This event is online only.
Join us for a meeting of the New York-Russia Public Policy Series, co-hosted by the Harriman Institute at Columbia University and the New York University Jordan Center for the Advanced Study of Russia.
Since 2014, Russia has occupied almost one-fifth of the Ukrainian territory, but little is known about its rule in these areas besides Crimea. Our panel of social scientists will examine how Russia establishes its control of territories it has seized, the realities of life under occupation, its short-term and long-term consequences, and the prospects of restoring political and economic life in de-occupied territories.
This event is supported by a grant from Carnegie Corporation of New York.
David Lewis, Professor of Global Politics at the University of Exeter; Senior Associate Fellow at the Royal United Services Institute (RUSI) in London
Tatiana Zhurzhenko, Researcher at the Centre for East European and International Studies (ZOiS), Berlin
Oleksandr Melnyk, Postdoctoral Fellow at the Institute of Communication, Culture, Information and Technology at the University of Toronto
Franziska Exeler, Lecturer in History at Free University Berlin; Research Associate at the Centre for History and Economics, University of Cambridge
Elise Giuliano, Senior Lecturer in Political Science; Director of the MARS-REERS Program; Director of the Program on U.S.-Russia Relations
Joshua Tucker, Director of the Jordan Center for the Advanced Study of Russia at New York University
David Lewis is Professor of Global Politics at the University of Exeter and a Senior Associate Fellow at the Royal United Services Institute (RUSI) in London. In 2019-2022, he was as Fellow at the Foreign, Commonwealth and Development Office in London. He is a specialist in international relations, with a regional focus on Russia, Central Asia, and the Caucasus. Professor Lewis has published widely on the rise of illiberalism and authoritarianism in global politics and on political developments in Russia and Eurasia. His upcoming book, Occupation: Russian Rule in South-Eastern Ukraine, will be published in September 2024 by Hurst. His other recent work includes a study of radical conservative political thought in Russia, Russia’s New Authoritarianism: Putin and the Politics of Order (Edinburgh University Press, 2020). He worked as a political risk consultant for Control Risks Group in London, and subsequently as director of in-country research teams in Central Asia and Sri Lanka for the International Crisis Group. He returned to academia as a Senior Research Fellow at the Department of Peace Studies, University of Bradford. Since 2013, he has been based in the Department of Politics at the University of Exeter. Professor Lewis holds a PhD from the London School of Economics, and he was awarded an OBE in the New Year Honours List 2023. He worked as a political risk consultant for Control Risks Group in London, and subsequently as director of in-country research teams in Central Asia and Sri Lanka for the International Crisis Group. He returned to academia as a Senior Research Fellow at the Department of Peace Studies, University of Bradford. Since 2013, he has been based in the Department of Politics at the University of Exeter.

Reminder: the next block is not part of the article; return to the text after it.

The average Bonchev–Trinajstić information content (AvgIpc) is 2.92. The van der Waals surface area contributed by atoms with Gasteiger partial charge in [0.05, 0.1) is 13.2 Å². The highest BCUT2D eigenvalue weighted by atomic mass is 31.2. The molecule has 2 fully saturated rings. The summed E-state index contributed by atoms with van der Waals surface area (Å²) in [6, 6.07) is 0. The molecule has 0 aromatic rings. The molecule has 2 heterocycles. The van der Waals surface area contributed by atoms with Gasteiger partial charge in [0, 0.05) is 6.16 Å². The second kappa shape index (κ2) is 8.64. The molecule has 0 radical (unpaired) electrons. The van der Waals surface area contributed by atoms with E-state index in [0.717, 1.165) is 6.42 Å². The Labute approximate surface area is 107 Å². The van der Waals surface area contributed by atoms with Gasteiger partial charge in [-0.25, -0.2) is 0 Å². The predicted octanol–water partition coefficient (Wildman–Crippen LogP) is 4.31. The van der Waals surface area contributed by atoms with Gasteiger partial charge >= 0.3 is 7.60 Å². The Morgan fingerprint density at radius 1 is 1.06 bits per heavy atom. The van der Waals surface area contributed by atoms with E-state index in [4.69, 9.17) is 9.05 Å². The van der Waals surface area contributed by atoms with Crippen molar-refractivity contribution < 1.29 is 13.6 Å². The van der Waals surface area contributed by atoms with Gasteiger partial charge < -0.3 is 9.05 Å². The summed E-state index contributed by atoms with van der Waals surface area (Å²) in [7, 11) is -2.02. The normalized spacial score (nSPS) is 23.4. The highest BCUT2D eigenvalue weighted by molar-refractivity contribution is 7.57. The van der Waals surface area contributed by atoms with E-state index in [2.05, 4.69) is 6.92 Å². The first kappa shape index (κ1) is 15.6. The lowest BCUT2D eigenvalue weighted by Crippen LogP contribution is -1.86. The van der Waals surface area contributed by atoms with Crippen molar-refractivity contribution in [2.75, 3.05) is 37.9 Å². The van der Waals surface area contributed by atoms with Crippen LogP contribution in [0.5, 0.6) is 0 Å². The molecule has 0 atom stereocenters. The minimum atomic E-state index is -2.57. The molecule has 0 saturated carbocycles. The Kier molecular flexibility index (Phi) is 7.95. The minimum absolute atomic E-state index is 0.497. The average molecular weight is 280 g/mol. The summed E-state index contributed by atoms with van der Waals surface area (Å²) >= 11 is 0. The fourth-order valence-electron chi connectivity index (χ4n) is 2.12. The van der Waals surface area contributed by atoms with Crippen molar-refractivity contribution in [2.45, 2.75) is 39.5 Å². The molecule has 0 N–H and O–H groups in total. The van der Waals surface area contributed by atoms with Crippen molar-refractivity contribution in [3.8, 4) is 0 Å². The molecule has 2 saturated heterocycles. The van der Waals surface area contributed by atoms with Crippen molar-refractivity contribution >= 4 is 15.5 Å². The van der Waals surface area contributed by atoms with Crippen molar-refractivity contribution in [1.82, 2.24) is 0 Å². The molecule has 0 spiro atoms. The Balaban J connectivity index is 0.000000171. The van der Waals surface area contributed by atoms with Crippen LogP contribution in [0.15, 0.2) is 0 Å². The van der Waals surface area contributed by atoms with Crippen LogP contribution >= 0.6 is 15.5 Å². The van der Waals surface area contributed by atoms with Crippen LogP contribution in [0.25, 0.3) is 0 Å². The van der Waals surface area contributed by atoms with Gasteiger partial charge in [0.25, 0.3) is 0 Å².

Tatiana Zhurzhenko is a researcher at the Centre for East European and International Studies (ZOiS), Berlin. She studies borders and border regions in the post-Soviet space, memory politics, conflict and post-conflict societies, and gender and feminism. Her book Borderlands into Bordered Lands: Geopolitics of Identity in Post-Soviet Ukraine was published in 2010, and she has published in Geopolitics, Europe-Asia Studies, and other journals. Previously,
Oleksandr Melnyk is a Postdoctoral Fellow at the Institute of Communication, Culture, Information and Technology at the University of Toronto. His research is on the history of modern Ukraine and modern Russia, with a focus on nationalism, political violence, security, and memory politics. Currently, he is working on the history of the Russo-Ukrainian War (2014-present). His book, World War II as an Identity Project: Historicism, Legitimacy Contests and the (Re-)Construction of Political Communities in Ukraine, 1939-1946, was published in 2023 by ibidem Press. His research has been published in the Soviet and Post-Soviet Review, the Journal of Soviet and Post-Soviet Politics and Society, and other journals. Previously, Dr. Melnyk has been a post-doctoral fellow at the Canadian Institute of Ukrainian Studies at the University of Alberta in Edmonton and the Ukrainian Research Institute at Harvard University. He holds a PhD in History from the University of Toronto.
Franziska Exeler is a Lecturer in History at Free University Berlin and a Research Associate at the Centre for History and Economics, University of Cambridge. Her research interests include twentieth-century East European, Russian, and German history, war and society, legal history and war crimes trials, myth, memory, and trauma. Her book Ghosts of War. Nazi Occupation and Its Aftermath in Soviet Belarus was published in April 2022 with Cornell University Press. It is the recipient of the 2021 Ernst Fraenkel Prize awarded by the Wiener Holocaust Library in London. Dr. Exeler’s related research projects analyze how the Soviet prosecution of treason and war crimes fit into the global moment of post-Second World War justice. She has previously been a Postdoctoral Fellow at the European University Institute and a visiting fellow at the Center for History and Economics at Harvard University. Together with Diana Kim (Georgetown University), she is curating the Invisible Histories website, a platform for researchers to present photographs in context and explore hidden narratives. She holds a PhD in History from Princeton University.